Congratulations to our first ever Mr. Gay Arizona US of A. I know that you will represent us well at the national competition.
In a surprise announcement last night from the current Mr. Gay US of A (Simba) who was in town to oversee the competition, because of the level of talent he witnessed, Arizona will be the first state to send three contestants to the national competition. So congratulations to all three contestants that will be representing Arizona.
Though he did not take the talent segment I still think his talent number may have been a favorite of many in the room. Take a look at the picture above and you be the judge. The number was well choreographed and it showcased the awesome figures of George and his backup dancers. It was sensual and exciting and it had a whole lot of people up on their feet screaming for more.

AIDS Walk 2010

Did you know that although Black folks make up only 12% of the US population, we are half of all new HIV infections. Something about that just ain't right. How is it possible that black folks (straight and gay) can be such a small part of the country but such a large part of HIV? Something needs to be done about that.

Sunday morning Phoenix came together to once again take steps (literally) to eradicate HIV. The AIDS walk was attended by thousands. Some that walked are living with the virus. Some that walked did so in support of lost loved ones. Everyone that walked have been affected by this disease.

I have lost family (my uncle) and countless friends to this disease. It breaks my heart everytime some tells me they have been infected. Because of my volunteer efforts in the field of HIV/AIDS people oftentimes disclose their status to me. Trust me, I know it is an honor for someone to have enough trust and respect in me to share this and I will never betray that trust. And though I know that HIV is not the life threatening disease it once was, it does still yield health complications, emotional and mental health concerns and an unwavering social stigma that won't go away. So my heart still goes out to the newly infected and I want them to know that 1) it gets easier and 2) you've still go a friend in me.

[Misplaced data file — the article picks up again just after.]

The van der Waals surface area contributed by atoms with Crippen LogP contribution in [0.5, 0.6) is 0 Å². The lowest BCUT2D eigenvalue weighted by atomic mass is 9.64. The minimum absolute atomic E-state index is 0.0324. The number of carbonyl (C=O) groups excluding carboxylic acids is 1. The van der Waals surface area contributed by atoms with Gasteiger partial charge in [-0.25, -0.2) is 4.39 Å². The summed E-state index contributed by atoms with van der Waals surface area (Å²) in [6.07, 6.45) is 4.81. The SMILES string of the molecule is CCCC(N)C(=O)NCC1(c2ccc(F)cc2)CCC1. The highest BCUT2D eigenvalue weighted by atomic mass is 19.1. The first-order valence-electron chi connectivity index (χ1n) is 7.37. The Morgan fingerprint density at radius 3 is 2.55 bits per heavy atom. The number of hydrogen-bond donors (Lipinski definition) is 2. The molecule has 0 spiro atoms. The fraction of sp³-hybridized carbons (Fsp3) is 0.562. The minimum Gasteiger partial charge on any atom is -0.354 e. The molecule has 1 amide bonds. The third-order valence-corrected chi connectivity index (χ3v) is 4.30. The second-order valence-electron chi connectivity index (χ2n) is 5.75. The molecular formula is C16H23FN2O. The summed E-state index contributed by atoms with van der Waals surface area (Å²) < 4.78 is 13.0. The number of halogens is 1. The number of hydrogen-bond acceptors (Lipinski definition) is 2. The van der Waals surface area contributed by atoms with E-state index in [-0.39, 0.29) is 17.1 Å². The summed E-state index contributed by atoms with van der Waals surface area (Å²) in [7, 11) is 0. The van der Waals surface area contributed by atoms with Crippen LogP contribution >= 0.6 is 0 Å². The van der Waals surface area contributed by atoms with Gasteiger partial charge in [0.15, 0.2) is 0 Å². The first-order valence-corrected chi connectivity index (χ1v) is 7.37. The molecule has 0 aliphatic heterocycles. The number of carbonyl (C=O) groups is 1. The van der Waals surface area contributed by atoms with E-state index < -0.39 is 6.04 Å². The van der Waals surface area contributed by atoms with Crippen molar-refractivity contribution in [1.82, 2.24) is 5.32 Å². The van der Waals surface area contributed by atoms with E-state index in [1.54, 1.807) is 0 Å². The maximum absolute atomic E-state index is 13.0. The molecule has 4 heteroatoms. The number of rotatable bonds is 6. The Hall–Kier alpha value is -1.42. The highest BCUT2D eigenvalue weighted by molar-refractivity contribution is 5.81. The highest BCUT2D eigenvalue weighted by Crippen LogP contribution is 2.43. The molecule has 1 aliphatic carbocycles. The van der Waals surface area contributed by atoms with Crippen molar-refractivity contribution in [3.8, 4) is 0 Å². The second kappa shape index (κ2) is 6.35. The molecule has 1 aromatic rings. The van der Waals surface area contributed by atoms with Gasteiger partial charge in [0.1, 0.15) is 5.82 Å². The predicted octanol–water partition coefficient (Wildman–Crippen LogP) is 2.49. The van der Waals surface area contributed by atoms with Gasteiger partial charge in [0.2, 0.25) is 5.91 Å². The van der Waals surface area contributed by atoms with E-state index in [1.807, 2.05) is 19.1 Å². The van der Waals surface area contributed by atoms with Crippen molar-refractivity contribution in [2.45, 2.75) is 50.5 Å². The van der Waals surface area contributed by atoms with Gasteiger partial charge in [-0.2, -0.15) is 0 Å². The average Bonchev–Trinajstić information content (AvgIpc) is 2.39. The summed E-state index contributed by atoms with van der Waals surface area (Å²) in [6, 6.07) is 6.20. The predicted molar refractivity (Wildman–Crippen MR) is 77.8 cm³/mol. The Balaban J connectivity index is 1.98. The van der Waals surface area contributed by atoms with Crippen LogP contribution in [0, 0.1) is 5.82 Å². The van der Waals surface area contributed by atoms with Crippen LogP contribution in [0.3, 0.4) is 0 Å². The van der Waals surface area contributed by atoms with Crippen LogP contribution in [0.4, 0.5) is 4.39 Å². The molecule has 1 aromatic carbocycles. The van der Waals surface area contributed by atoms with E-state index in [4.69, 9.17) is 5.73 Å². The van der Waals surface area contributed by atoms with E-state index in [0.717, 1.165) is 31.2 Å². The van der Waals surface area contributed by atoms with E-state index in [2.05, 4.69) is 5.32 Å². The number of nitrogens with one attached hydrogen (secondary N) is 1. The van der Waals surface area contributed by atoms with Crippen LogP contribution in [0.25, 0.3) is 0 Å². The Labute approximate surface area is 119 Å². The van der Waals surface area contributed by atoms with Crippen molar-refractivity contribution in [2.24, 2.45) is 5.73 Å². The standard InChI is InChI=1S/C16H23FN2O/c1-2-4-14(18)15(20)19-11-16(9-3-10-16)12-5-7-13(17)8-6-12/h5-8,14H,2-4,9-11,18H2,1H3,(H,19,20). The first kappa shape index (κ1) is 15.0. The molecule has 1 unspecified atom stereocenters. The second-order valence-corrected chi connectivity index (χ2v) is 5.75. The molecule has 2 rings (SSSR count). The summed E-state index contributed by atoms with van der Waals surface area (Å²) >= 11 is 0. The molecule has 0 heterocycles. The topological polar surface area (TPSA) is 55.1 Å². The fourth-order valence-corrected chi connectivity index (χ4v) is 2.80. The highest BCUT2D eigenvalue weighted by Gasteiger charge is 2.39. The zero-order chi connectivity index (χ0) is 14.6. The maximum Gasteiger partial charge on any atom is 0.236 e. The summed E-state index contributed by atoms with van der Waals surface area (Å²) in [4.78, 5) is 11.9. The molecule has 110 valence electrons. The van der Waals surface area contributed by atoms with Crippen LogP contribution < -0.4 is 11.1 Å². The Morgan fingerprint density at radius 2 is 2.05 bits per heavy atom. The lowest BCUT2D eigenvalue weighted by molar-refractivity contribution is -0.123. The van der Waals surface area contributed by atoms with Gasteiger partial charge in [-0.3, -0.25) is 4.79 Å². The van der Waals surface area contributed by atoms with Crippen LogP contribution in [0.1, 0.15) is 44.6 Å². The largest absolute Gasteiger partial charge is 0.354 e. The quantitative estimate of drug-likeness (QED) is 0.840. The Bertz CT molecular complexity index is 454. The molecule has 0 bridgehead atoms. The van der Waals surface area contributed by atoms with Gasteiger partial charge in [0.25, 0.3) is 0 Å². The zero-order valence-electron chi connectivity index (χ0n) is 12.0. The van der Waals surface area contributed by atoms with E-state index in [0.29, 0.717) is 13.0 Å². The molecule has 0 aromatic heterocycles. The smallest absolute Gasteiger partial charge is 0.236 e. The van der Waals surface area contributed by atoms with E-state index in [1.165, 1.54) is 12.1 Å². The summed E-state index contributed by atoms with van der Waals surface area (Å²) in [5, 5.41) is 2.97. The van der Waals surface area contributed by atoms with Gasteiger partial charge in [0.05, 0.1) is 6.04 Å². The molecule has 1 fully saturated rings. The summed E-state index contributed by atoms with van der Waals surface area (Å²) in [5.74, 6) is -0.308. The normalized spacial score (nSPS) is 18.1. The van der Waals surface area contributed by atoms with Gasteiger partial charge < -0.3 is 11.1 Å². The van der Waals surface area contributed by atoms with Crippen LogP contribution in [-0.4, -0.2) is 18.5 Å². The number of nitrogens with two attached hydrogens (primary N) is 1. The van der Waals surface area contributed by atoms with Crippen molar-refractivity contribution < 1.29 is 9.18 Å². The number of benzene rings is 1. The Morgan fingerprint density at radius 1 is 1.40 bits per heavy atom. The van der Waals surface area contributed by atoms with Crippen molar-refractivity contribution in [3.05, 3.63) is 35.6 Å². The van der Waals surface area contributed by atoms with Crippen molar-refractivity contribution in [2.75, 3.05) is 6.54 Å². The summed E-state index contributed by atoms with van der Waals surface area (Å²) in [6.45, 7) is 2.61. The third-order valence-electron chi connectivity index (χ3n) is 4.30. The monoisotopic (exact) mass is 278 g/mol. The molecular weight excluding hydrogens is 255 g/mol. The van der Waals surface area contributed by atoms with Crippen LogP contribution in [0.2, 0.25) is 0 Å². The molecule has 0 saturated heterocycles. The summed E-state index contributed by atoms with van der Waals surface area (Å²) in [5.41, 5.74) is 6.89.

The Phoenix AIDS was (as it usually is) a powerful and spiritual experience. I always leave it empowered and encouraged. Though we have not found a cure yet, AIDS Walk has pledged to be here every year until there is one. Here's hoping we see the end of AIDS Walk very soon. Please check out my video of the event below . . .

Wisdom From The West

Saturday evening I was thrilled to be able to attend a lecture by the phenomenally brilliant Dr. Cornel West. His visit to Phoenix was strictly to address SB 1070, the Arizona Immigration Law that has the entire country focused on our state. In a standing room only auditorium at North High School, Dr. West spoke on how important it is for everyone to stand in solidarity with our Latino brothers and sisters in ending this dispicable law. He also assured the progressive constituents of Arizona that inspite of the image the media is painting, we are in the right and we have many allies around the country cheering for us and ready to come to Arizona and stand with us in this fight.

Dr. West's ability to inspire an audience while simultaneously infusing references to George Clinton and the P Funk, Sly and the Family Stone, and other R&B greats is amazing. At the end of his lecture as everyone stood to their feet in applause I wasn't sure if I should take my notes and exit or light a blunt and pass it. The man just has a way with words.